MMR strives to restore a person’s ability to function in everyday life. It also seeks to help people create their own pain-management strategies.[6] Another goal of MMR is that it looks to prevent acute pain from developing into chronic pain. This is because the interaction of biopsychosocial factors can increase the chances of acute pain becoming chronic. For example, a combination of workplace stress, faltering quality of life, depression, anxiety, or worry can increase the risk of acute pain becoming chronic.[7]

Benefits of MMR

In studies, MMR has demonstrated some impressive benefits over conventional low back pain treatments. In a review of 41 clinical trials of MMR for chronic low back pain, researchers found MMR was more effective at decreasing pain and disability than the usual care for low back pain. What’s more, the review found that people who received MMR were more likely to get back to work compared with people who only received physical treatment. The review also found that people who received MMR had similar outcomes as people who opted for surgery to treat their back pain. However, the MMR group had a leg up over the surgery group—they were less likely to have adverse events.[3]

MMR and the Kaia Pain app

The upside of traditional MMR (that is, MMR done in a clinic setting) is that it’s comprehensive. A downside is that it can be a lot for people to coordinate multiple appointments with different practitioners. This can add extra time and cost, too. That’s where the Kaia Pain app comes in. The Kaia Pain app is based on MMR, incorporating physical exercises, relaxation practices, and theory modules. Plus, the app includes access to a Kaia Coach, who’s there to guide you through your program every step of the way. And, unlike traditional MMR, it’s all at your fingertips!

Kaia Health has taken the key aspects of MMR while removing many of the obstacles to getting it. You can do your Kaia exercises anytime, anywhere, right from your smartphone. Even the busiest person can make their back health a priority with the Kaia Back Pain app. It was designed to be as convenient and easy to use as possible.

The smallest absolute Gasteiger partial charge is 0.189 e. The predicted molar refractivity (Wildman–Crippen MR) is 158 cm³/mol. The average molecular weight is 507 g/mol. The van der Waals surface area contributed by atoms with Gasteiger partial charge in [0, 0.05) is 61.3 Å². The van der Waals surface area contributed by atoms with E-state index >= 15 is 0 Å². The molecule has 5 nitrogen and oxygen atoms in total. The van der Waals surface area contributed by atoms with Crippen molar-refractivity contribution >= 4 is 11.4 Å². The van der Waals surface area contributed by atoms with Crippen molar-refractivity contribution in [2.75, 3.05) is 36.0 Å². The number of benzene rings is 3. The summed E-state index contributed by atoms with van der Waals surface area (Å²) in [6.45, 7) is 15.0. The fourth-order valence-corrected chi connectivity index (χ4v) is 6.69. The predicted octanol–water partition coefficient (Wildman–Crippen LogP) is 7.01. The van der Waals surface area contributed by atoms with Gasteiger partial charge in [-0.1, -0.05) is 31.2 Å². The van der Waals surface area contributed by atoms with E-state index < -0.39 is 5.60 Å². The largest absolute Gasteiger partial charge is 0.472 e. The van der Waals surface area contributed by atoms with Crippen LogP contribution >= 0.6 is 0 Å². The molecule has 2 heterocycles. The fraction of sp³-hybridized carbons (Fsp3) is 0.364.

MMR is based on the motto “Helping people help themselves.” Ultimately, it’s about empowering people to actively address their low back pain. MMR offers a wide range of strategies that can make a big difference. The Kaia Pain app, which is based on MMR, uses physical exercises, relaxation practices, and theory modules to help make it easier than ever to get you back on track to back health.


  1. Qaseem A, Wilt TJ, McLean RM, Forceia MA; Clinical Guidelines Committee of the American College of Physicians. Noninvasive treatments for acute, subacute, and chronic low back pain: a clinical practice guideline from the American College of Physicians. Ann Intern Med. 2017;166(7):514-530.
  2. Physiopedia. Biopsychosocial model. Physiopedia website. Accessed April 29, 2019.
  3. Kamper SJ, Apeldoorn AT, Chiarotto A, et al. Multidisciplinary biopsychosocial rehabilitation for chronic low back pain: Cochrane systematic review and meta-analysis. BMJ. 2015;350:h444.
  4. Böger A. Multimodal pain therapy [in German]. Versicherungsmedizin. 2014;66(2):72-78.
  5. Morlion B, Pergolizzi J, Huygen F. The burden of chronic noncancer pain. In: Pergolizzi J, ed. Towards a Multidisciplinary Approach in Chronic
    Pain Management. Published 2011. Accessed April 29, 2019.
  6. Schütze A, Kaiser U, Ettrich U, et al. Evaluation of a multimodal pain therapy at the University Pain Centre Dresden [in German]. Der Schmerz. 2009;23(6):609-617.
  7. Koes BW, van Tulder MW, Thomas S. Diagnosis and treatment of low back pain. BMJ. 2006;332(7555):1430-1434.

Further Reading